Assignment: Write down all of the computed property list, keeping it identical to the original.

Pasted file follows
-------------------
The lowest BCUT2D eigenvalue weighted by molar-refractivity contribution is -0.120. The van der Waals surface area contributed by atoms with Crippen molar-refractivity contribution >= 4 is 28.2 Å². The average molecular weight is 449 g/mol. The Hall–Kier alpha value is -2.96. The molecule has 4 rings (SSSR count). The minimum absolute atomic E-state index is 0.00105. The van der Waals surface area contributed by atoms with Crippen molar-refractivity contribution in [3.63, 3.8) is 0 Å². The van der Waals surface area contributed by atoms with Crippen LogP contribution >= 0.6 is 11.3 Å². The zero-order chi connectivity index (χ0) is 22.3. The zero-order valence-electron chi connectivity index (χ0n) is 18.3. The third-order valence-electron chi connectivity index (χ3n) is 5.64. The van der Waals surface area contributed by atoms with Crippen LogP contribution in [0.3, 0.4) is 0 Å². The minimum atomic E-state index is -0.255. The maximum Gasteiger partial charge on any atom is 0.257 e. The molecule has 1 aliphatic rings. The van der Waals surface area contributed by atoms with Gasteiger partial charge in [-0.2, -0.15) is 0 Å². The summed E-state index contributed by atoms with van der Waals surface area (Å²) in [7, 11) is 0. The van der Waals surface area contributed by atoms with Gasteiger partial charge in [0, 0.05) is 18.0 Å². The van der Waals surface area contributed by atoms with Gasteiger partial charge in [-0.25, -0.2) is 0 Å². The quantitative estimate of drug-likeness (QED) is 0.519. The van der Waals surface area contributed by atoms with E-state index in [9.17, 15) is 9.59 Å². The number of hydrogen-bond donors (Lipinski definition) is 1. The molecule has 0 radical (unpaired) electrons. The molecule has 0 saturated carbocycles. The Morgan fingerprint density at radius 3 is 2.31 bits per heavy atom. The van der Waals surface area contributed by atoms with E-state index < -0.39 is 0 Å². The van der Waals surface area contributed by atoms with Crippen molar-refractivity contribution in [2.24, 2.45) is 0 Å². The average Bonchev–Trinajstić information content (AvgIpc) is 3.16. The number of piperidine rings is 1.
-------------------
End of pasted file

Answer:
The lowest BCUT2D eigenvalue weighted by molar-refractivity contribution is -0.120. The van der Waals surface area contributed by atoms with Crippen molar-refractivity contribution >= 4 is 28.2 Å². The average molecular weight is 449 g/mol. The Hall–Kier alpha value is -2.96. The molecule has 4 rings (SSSR count). The minimum absolute atomic E-state index is 0.00105. The van der Waals surface area contributed by atoms with Crippen molar-refractivity contribution in [3.63, 3.8) is 0 Å². The van der Waals surface area contributed by atoms with Crippen LogP contribution >= 0.6 is 11.3 Å². The zero-order chi connectivity index (χ0) is 22.3. The zero-order valence-electron chi connectivity index (χ0n) is 18.3. The third-order valence-electron chi connectivity index (χ3n) is 5.64. The van der Waals surface area contributed by atoms with Crippen LogP contribution in [0.3, 0.4) is 0 Å². The minimum atomic E-state index is -0.255. The maximum Gasteiger partial charge on any atom is 0.257 e. The molecule has 1 aliphatic rings. The van der Waals surface area contributed by atoms with Gasteiger partial charge in [-0.2, -0.15) is 0 Å². The summed E-state index contributed by atoms with van der Waals surface area (Å²) in [7, 11) is 0. The van der Waals surface area contributed by atoms with Gasteiger partial charge in [0, 0.05) is 18.0 Å². The van der Waals surface area contributed by atoms with Gasteiger partial charge in [-0.25, -0.2) is 0 Å². The quantitative estimate of drug-likeness (QED) is 0.519. The van der Waals surface area contributed by atoms with E-state index in [9.17, 15) is 9.59 Å². The number of hydrogen-bond donors (Lipinski definition) is 1. The molecule has 0 radical (unpaired) electrons. The molecule has 0 saturated carbocycles. The Morgan fingerprint density at radius 3 is 2.31 bits per heavy atom. The van der Waals surface area contributed by atoms with E-state index < -0.39 is 0 Å². The van der Waals surface area contributed by atoms with Crippen molar-refractivity contribution in [2.24, 2.45) is 0 Å². The average Bonchev–Trinajstić information content (AvgIpc) is 3.16. The number of piperidine rings is 1.